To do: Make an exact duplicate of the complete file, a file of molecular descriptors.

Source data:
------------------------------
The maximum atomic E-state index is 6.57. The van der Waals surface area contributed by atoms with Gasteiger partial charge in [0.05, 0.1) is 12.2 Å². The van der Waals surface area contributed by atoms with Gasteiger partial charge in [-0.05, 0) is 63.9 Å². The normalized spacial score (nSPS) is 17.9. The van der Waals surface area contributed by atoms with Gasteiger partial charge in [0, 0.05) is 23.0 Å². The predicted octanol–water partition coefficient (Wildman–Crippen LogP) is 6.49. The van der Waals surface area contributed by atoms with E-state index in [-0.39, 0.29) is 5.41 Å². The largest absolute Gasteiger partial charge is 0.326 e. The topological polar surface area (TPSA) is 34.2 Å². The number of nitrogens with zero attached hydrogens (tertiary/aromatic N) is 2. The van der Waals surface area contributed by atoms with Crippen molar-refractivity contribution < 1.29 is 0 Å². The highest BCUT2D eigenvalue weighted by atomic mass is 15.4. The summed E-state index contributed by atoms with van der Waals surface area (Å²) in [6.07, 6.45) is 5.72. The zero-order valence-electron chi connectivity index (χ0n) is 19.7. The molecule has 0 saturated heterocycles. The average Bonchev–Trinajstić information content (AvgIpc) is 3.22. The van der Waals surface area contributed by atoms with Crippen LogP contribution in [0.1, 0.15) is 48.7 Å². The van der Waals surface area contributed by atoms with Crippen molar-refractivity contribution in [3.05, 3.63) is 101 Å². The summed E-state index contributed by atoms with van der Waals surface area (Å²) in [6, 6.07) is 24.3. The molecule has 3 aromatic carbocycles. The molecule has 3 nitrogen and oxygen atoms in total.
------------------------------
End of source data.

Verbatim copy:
The maximum atomic E-state index is 6.57. The van der Waals surface area contributed by atoms with Gasteiger partial charge in [0.05, 0.1) is 12.2 Å². The van der Waals surface area contributed by atoms with Gasteiger partial charge in [-0.05, 0) is 63.9 Å². The normalized spacial score (nSPS) is 17.9. The van der Waals surface area contributed by atoms with Gasteiger partial charge in [0, 0.05) is 23.0 Å². The predicted octanol–water partition coefficient (Wildman–Crippen LogP) is 6.49. The van der Waals surface area contributed by atoms with E-state index in [-0.39, 0.29) is 5.41 Å². The largest absolute Gasteiger partial charge is 0.326 e. The topological polar surface area (TPSA) is 34.2 Å². The number of nitrogens with zero attached hydrogens (tertiary/aromatic N) is 2. The van der Waals surface area contributed by atoms with Crippen molar-refractivity contribution < 1.29 is 0 Å². The highest BCUT2D eigenvalue weighted by atomic mass is 15.4. The summed E-state index contributed by atoms with van der Waals surface area (Å²) in [6.07, 6.45) is 5.72. The zero-order valence-electron chi connectivity index (χ0n) is 19.7. The molecule has 0 saturated heterocycles. The average Bonchev–Trinajstić information content (AvgIpc) is 3.22. The van der Waals surface area contributed by atoms with Crippen LogP contribution in [0.1, 0.15) is 48.7 Å². The van der Waals surface area contributed by atoms with Crippen molar-refractivity contribution in [3.05, 3.63) is 101 Å². The summed E-state index contributed by atoms with van der Waals surface area (Å²) in [6, 6.07) is 24.3. The molecule has 3 aromatic carbocycles. The molecule has 3 nitrogen and oxygen atoms in total.